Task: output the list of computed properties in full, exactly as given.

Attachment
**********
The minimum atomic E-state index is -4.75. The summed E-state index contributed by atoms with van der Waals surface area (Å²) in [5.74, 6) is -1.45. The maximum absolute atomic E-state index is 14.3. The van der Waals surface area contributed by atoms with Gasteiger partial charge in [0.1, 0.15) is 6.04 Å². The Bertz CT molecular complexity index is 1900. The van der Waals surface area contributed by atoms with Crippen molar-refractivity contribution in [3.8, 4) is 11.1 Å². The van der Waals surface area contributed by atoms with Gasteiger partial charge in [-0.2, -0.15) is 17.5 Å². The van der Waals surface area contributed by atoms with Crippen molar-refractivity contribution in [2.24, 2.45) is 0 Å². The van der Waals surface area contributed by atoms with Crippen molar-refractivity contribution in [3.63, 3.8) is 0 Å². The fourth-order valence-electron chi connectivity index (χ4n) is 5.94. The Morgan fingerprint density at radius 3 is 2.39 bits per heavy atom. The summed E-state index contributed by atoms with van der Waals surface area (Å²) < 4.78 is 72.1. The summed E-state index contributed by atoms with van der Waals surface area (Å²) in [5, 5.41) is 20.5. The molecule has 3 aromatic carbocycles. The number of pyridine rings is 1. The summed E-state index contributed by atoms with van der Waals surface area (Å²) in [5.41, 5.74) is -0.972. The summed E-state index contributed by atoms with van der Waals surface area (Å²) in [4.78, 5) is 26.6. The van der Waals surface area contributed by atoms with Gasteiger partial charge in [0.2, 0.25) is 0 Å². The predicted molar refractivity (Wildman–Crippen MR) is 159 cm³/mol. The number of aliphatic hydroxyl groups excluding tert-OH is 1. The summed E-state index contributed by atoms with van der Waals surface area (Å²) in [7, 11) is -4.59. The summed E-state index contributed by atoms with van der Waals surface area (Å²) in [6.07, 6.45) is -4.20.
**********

The minimum atomic E-state index is -4.75. The summed E-state index contributed by atoms with van der Waals surface area (Å²) in [5.74, 6) is -1.45. The maximum absolute atomic E-state index is 14.3. The van der Waals surface area contributed by atoms with Gasteiger partial charge in [0.1, 0.15) is 6.04 Å². The Bertz CT molecular complexity index is 1900. The van der Waals surface area contributed by atoms with Crippen molar-refractivity contribution in [3.8, 4) is 11.1 Å². The van der Waals surface area contributed by atoms with Gasteiger partial charge in [-0.2, -0.15) is 17.5 Å². The van der Waals surface area contributed by atoms with Crippen molar-refractivity contribution in [2.24, 2.45) is 0 Å². The van der Waals surface area contributed by atoms with Crippen molar-refractivity contribution in [3.63, 3.8) is 0 Å². The fourth-order valence-electron chi connectivity index (χ4n) is 5.94. The Morgan fingerprint density at radius 3 is 2.39 bits per heavy atom. The summed E-state index contributed by atoms with van der Waals surface area (Å²) < 4.78 is 72.1. The summed E-state index contributed by atoms with van der Waals surface area (Å²) in [5, 5.41) is 20.5. The molecule has 3 aromatic carbocycles. The number of pyridine rings is 1. The summed E-state index contributed by atoms with van der Waals surface area (Å²) in [5.41, 5.74) is -0.972. The summed E-state index contributed by atoms with van der Waals surface area (Å²) in [4.78, 5) is 26.6. The van der Waals surface area contributed by atoms with Gasteiger partial charge in [0.2, 0.25) is 0 Å². The predicted molar refractivity (Wildman–Crippen MR) is 159 cm³/mol. The number of aliphatic hydroxyl groups excluding tert-OH is 1. The summed E-state index contributed by atoms with van der Waals surface area (Å²) in [7, 11) is -4.59. The summed E-state index contributed by atoms with van der Waals surface area (Å²) in [6.07, 6.45) is -4.20.